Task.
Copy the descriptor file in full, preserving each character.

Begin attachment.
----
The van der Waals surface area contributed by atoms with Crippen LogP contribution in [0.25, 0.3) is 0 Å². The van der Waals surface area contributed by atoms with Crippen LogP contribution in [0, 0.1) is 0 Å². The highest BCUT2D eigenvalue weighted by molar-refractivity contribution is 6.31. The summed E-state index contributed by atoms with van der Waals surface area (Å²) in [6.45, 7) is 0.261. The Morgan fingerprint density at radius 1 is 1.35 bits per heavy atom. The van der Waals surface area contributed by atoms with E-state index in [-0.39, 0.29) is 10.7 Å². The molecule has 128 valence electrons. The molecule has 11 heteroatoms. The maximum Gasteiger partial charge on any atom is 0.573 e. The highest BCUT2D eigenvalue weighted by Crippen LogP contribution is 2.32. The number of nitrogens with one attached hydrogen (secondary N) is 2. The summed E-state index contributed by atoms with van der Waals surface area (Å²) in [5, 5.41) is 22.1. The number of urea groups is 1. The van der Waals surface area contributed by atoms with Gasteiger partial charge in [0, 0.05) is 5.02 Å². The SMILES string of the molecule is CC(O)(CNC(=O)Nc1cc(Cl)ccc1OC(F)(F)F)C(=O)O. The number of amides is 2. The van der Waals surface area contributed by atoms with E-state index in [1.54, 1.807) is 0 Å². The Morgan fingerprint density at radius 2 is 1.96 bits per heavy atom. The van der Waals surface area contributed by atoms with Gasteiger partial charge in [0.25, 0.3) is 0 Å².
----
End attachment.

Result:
The van der Waals surface area contributed by atoms with Crippen LogP contribution in [0.25, 0.3) is 0 Å². The van der Waals surface area contributed by atoms with Crippen LogP contribution in [0, 0.1) is 0 Å². The highest BCUT2D eigenvalue weighted by molar-refractivity contribution is 6.31. The summed E-state index contributed by atoms with van der Waals surface area (Å²) in [6.45, 7) is 0.261. The Morgan fingerprint density at radius 1 is 1.35 bits per heavy atom. The van der Waals surface area contributed by atoms with E-state index in [-0.39, 0.29) is 10.7 Å². The molecule has 128 valence electrons. The molecule has 11 heteroatoms. The maximum Gasteiger partial charge on any atom is 0.573 e. The highest BCUT2D eigenvalue weighted by Crippen LogP contribution is 2.32. The number of nitrogens with one attached hydrogen (secondary N) is 2. The summed E-state index contributed by atoms with van der Waals surface area (Å²) in [5, 5.41) is 22.1. The number of urea groups is 1. The van der Waals surface area contributed by atoms with Gasteiger partial charge in [0, 0.05) is 5.02 Å². The SMILES string of the molecule is CC(O)(CNC(=O)Nc1cc(Cl)ccc1OC(F)(F)F)C(=O)O. The number of amides is 2. The van der Waals surface area contributed by atoms with E-state index in [1.54, 1.807) is 0 Å². The Morgan fingerprint density at radius 2 is 1.96 bits per heavy atom. The van der Waals surface area contributed by atoms with Gasteiger partial charge in [0.25, 0.3) is 0 Å².